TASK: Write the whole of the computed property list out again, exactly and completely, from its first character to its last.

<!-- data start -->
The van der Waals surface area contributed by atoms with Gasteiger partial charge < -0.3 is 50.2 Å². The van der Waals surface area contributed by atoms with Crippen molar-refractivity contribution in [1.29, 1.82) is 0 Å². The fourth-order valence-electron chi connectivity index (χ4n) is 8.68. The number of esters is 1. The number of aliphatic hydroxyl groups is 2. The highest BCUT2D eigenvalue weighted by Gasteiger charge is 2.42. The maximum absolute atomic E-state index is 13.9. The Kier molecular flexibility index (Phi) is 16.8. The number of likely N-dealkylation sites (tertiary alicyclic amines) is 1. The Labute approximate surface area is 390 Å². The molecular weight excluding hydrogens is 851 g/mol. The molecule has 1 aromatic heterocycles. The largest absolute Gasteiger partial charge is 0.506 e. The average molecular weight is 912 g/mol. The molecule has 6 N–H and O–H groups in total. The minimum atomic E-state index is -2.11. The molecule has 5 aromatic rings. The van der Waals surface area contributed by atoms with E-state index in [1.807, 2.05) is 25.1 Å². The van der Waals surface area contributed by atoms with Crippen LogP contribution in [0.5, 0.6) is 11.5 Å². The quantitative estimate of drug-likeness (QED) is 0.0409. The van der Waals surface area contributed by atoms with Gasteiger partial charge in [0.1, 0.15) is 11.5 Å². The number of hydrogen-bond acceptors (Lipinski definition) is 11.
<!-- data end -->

The van der Waals surface area contributed by atoms with Gasteiger partial charge < -0.3 is 50.2 Å². The van der Waals surface area contributed by atoms with Crippen molar-refractivity contribution in [1.29, 1.82) is 0 Å². The fourth-order valence-electron chi connectivity index (χ4n) is 8.68. The number of esters is 1. The number of aliphatic hydroxyl groups is 2. The highest BCUT2D eigenvalue weighted by Gasteiger charge is 2.42. The maximum absolute atomic E-state index is 13.9. The Kier molecular flexibility index (Phi) is 16.8. The number of likely N-dealkylation sites (tertiary alicyclic amines) is 1. The Labute approximate surface area is 390 Å². The molecular weight excluding hydrogens is 851 g/mol. The molecule has 1 aromatic heterocycles. The largest absolute Gasteiger partial charge is 0.506 e. The average molecular weight is 912 g/mol. The molecule has 6 N–H and O–H groups in total. The minimum atomic E-state index is -2.11. The molecule has 5 aromatic rings. The van der Waals surface area contributed by atoms with E-state index in [1.807, 2.05) is 25.1 Å². The van der Waals surface area contributed by atoms with Crippen LogP contribution in [0.5, 0.6) is 11.5 Å². The quantitative estimate of drug-likeness (QED) is 0.0409. The van der Waals surface area contributed by atoms with Gasteiger partial charge in [0.1, 0.15) is 11.5 Å². The number of hydrogen-bond acceptors (Lipinski definition) is 11.